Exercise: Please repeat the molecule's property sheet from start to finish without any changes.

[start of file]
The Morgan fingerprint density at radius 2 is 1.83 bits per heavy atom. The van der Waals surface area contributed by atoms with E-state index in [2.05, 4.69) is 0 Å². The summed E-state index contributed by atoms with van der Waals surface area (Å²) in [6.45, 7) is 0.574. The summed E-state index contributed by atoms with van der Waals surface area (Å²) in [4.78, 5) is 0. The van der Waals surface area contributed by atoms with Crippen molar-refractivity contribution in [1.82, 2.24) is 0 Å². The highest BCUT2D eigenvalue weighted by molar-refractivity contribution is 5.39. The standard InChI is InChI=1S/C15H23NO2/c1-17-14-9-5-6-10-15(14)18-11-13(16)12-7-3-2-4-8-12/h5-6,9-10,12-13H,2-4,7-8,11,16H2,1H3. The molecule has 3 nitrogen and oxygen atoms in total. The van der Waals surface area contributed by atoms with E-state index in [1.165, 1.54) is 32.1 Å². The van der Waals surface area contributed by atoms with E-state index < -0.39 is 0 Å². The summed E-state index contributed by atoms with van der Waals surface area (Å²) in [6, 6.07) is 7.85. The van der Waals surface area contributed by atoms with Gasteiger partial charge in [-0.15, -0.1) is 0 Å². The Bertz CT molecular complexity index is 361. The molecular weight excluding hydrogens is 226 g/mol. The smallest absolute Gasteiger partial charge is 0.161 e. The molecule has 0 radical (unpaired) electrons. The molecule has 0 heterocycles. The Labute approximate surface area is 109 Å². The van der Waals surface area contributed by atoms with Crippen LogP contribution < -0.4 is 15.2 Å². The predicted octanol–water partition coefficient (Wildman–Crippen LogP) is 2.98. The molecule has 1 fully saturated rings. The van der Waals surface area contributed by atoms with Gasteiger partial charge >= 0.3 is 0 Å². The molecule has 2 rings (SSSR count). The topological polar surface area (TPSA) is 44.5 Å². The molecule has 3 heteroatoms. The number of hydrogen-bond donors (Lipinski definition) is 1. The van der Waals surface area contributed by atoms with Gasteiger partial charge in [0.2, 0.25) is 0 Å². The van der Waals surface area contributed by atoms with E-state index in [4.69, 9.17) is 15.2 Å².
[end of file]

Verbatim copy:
The Morgan fingerprint density at radius 2 is 1.83 bits per heavy atom. The van der Waals surface area contributed by atoms with E-state index in [2.05, 4.69) is 0 Å². The summed E-state index contributed by atoms with van der Waals surface area (Å²) in [6.45, 7) is 0.574. The summed E-state index contributed by atoms with van der Waals surface area (Å²) in [4.78, 5) is 0. The van der Waals surface area contributed by atoms with Crippen molar-refractivity contribution in [1.82, 2.24) is 0 Å². The highest BCUT2D eigenvalue weighted by molar-refractivity contribution is 5.39. The standard InChI is InChI=1S/C15H23NO2/c1-17-14-9-5-6-10-15(14)18-11-13(16)12-7-3-2-4-8-12/h5-6,9-10,12-13H,2-4,7-8,11,16H2,1H3. The molecule has 3 nitrogen and oxygen atoms in total. The van der Waals surface area contributed by atoms with E-state index in [1.165, 1.54) is 32.1 Å². The van der Waals surface area contributed by atoms with E-state index < -0.39 is 0 Å². The summed E-state index contributed by atoms with van der Waals surface area (Å²) in [6, 6.07) is 7.85. The van der Waals surface area contributed by atoms with Gasteiger partial charge in [-0.15, -0.1) is 0 Å². The Bertz CT molecular complexity index is 361. The molecular weight excluding hydrogens is 226 g/mol. The smallest absolute Gasteiger partial charge is 0.161 e. The molecule has 0 radical (unpaired) electrons. The molecule has 0 heterocycles. The Labute approximate surface area is 109 Å². The van der Waals surface area contributed by atoms with Crippen LogP contribution < -0.4 is 15.2 Å². The predicted octanol–water partition coefficient (Wildman–Crippen LogP) is 2.98. The molecule has 1 fully saturated rings. The van der Waals surface area contributed by atoms with Gasteiger partial charge >= 0.3 is 0 Å². The molecule has 2 rings (SSSR count). The topological polar surface area (TPSA) is 44.5 Å². The molecule has 3 heteroatoms. The number of hydrogen-bond donors (Lipinski definition) is 1. The van der Waals surface area contributed by atoms with Gasteiger partial charge in [0.2, 0.25) is 0 Å². The van der Waals surface area contributed by atoms with E-state index in [4.69, 9.17) is 15.2 Å².